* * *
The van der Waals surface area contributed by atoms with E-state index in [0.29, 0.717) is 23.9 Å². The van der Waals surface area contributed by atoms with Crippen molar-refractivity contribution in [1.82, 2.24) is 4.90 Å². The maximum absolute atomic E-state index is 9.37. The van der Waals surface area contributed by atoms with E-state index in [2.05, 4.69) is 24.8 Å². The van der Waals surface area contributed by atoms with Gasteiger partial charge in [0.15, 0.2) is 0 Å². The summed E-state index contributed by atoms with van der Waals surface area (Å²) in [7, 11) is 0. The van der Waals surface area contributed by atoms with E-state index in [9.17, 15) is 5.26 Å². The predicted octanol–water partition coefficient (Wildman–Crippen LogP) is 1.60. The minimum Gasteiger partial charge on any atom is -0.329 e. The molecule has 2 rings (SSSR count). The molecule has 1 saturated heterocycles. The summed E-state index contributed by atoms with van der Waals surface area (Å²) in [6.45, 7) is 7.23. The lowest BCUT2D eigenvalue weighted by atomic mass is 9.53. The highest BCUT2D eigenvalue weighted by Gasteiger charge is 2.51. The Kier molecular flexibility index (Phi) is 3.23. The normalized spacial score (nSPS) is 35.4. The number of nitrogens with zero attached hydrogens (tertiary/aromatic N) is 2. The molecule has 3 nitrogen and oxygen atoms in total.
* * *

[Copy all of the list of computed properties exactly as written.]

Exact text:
The van der Waals surface area contributed by atoms with E-state index in [0.29, 0.717) is 23.9 Å². The van der Waals surface area contributed by atoms with Crippen molar-refractivity contribution in [1.82, 2.24) is 4.90 Å². The maximum absolute atomic E-state index is 9.37. The van der Waals surface area contributed by atoms with E-state index in [2.05, 4.69) is 24.8 Å². The van der Waals surface area contributed by atoms with Gasteiger partial charge in [0.15, 0.2) is 0 Å². The summed E-state index contributed by atoms with van der Waals surface area (Å²) in [7, 11) is 0. The van der Waals surface area contributed by atoms with E-state index in [9.17, 15) is 5.26 Å². The predicted octanol–water partition coefficient (Wildman–Crippen LogP) is 1.60. The minimum Gasteiger partial charge on any atom is -0.329 e. The molecule has 2 rings (SSSR count). The molecule has 1 saturated heterocycles. The summed E-state index contributed by atoms with van der Waals surface area (Å²) in [6.45, 7) is 7.23. The lowest BCUT2D eigenvalue weighted by atomic mass is 9.53. The highest BCUT2D eigenvalue weighted by Gasteiger charge is 2.51. The Kier molecular flexibility index (Phi) is 3.23. The normalized spacial score (nSPS) is 35.4. The number of nitrogens with zero attached hydrogens (tertiary/aromatic N) is 2. The molecule has 3 nitrogen and oxygen atoms in total.